At the age of 20, Essington property investor Samuel Leeds was kicked out of his church after being told he could serve God or money, but not both.
He had bought his first house at below market value shortly before his 18th birthday.
After refinancing the property up to its true value on the same day, he paid off the bridging loan and pocketed a monthly profit of
£950 in rent. It was the start of a multi-million pound business.
By the time Samuel was 19, he was getting more income from renting out a string of other properties than the average person’s salary.
This did not go down well at his place of worship where his burgeoning bank account was considered to be incompatible with his
faith. He set out on a voyage of self-discovery to examine his conscience, concluding that wealth and religion can work in tandem.
Now aged 27, the Christian entrepreneur has recently gone into partnership with his older brother, Russell, merging their business
interests into the newly named Leeds Group.
Samuel is chairman while Russell, 29, also a committed Christian, is CEO.
The pair are the new lords of the manor at one of Britain’s oldest country estates having recently bought Ribbesford House,
a dilapidated 16th century mansion near Bewdley, once used by Charles de Gaulle to prepare Free French troops for the D-Day
Their company ethos is underpinned by a strong Christian faith. So Samuel was naturally upset when he was ostracised by his church for being ‘too interested’ in money. “I got called a maverick and over-zealous. They said rich people are greedy. You’ve got enough houses now.
“I started to have a slight complex about being a wealthy, successful entrepreneur who is also a Christian. I really grappled with this.”
Putting the brakes on his entrepreneurship, he studied theology at Birmingham Bible Institute for the next three years to get to grips with the ethics. He put his conclusions in a book, Do the Possible, Watch God Do the Impossible, which has sold thousands of copies worldwide.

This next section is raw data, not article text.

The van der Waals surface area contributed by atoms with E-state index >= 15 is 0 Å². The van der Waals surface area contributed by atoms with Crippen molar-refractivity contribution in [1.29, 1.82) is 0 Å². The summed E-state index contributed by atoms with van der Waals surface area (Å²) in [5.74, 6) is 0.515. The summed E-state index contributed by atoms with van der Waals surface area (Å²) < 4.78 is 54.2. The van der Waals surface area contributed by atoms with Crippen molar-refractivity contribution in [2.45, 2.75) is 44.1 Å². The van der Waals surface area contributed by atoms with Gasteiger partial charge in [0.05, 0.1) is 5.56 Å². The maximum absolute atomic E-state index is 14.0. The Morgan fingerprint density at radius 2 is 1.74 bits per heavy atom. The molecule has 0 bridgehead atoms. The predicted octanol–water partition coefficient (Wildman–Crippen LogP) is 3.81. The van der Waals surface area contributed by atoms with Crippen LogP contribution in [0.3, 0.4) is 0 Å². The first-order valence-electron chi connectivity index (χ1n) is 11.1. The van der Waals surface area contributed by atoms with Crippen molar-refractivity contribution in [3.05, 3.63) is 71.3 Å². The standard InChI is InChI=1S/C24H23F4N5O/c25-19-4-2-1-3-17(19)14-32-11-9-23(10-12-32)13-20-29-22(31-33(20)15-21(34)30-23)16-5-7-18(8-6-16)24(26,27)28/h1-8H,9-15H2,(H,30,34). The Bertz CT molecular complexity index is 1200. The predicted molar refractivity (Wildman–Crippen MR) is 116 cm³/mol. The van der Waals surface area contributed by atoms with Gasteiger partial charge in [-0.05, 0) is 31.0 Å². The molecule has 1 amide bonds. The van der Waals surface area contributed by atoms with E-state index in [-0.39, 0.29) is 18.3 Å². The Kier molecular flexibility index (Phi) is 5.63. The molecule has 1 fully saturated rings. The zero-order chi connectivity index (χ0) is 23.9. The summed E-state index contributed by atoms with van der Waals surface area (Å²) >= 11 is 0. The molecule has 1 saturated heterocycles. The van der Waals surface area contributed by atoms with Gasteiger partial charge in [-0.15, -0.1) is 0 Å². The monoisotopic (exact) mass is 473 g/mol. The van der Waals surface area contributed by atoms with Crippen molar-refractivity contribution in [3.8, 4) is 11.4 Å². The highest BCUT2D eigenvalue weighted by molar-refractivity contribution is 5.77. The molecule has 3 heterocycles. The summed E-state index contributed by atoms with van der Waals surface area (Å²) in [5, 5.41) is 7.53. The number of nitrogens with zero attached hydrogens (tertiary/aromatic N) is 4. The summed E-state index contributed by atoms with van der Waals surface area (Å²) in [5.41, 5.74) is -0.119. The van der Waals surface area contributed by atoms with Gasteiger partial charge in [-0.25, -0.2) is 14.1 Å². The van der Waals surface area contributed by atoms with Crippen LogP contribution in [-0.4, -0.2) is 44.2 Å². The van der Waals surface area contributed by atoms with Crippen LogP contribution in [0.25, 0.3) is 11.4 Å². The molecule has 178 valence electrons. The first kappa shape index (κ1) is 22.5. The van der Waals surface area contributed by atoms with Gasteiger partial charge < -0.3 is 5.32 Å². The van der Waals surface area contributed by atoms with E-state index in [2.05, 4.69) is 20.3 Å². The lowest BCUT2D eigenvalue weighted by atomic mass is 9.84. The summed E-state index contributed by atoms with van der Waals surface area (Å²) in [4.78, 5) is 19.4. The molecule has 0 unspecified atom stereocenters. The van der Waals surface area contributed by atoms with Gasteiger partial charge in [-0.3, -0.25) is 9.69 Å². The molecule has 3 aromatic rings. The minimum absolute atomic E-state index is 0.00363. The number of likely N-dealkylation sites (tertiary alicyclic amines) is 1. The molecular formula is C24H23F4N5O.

“I stopped subconsciously sabotaging my success because of stupid spirituality. I realised that money is not good or bad. Money is just a tool. I realised you can’t serve God and money, but you can serve God through money. We live well, but we are also
passionate about putting a lot of money into good causes.”
History is full of examples, he says, of generous entrepreneurs setting up hospitals, orphanages and schools.
“As a Christian property investor I also say that everything on this earth is leasehold.
We don’t own anything because we arrive with nothing and leave with nothing. So we are just stewards anyway. Not only did that
release me from the guilt of earning money,but it has also helped a lot of other people.”
At the core of the Leeds Group is Property Investors UK, a national training business teaching around 400 people a month how to
become financially free through property. The brothers also run a construction company, a lettings agency and another firm sourcing
properties for investors. The business headquarters is based at Hilton Hall, a Grade I listed 18th century mansion in Essington.
Turnover is around £250,000 a month with a net profit of 35 per cent. Ten per cent of the profits, including the brothers’ wages,
go to the Church and helping impoverished villagers in Africa.
The brothers’ story is even more remarkable given their ages and the fact they left school at 16, but they have other surprises
up their sleeves. Before going into business together, both were professional magicians.
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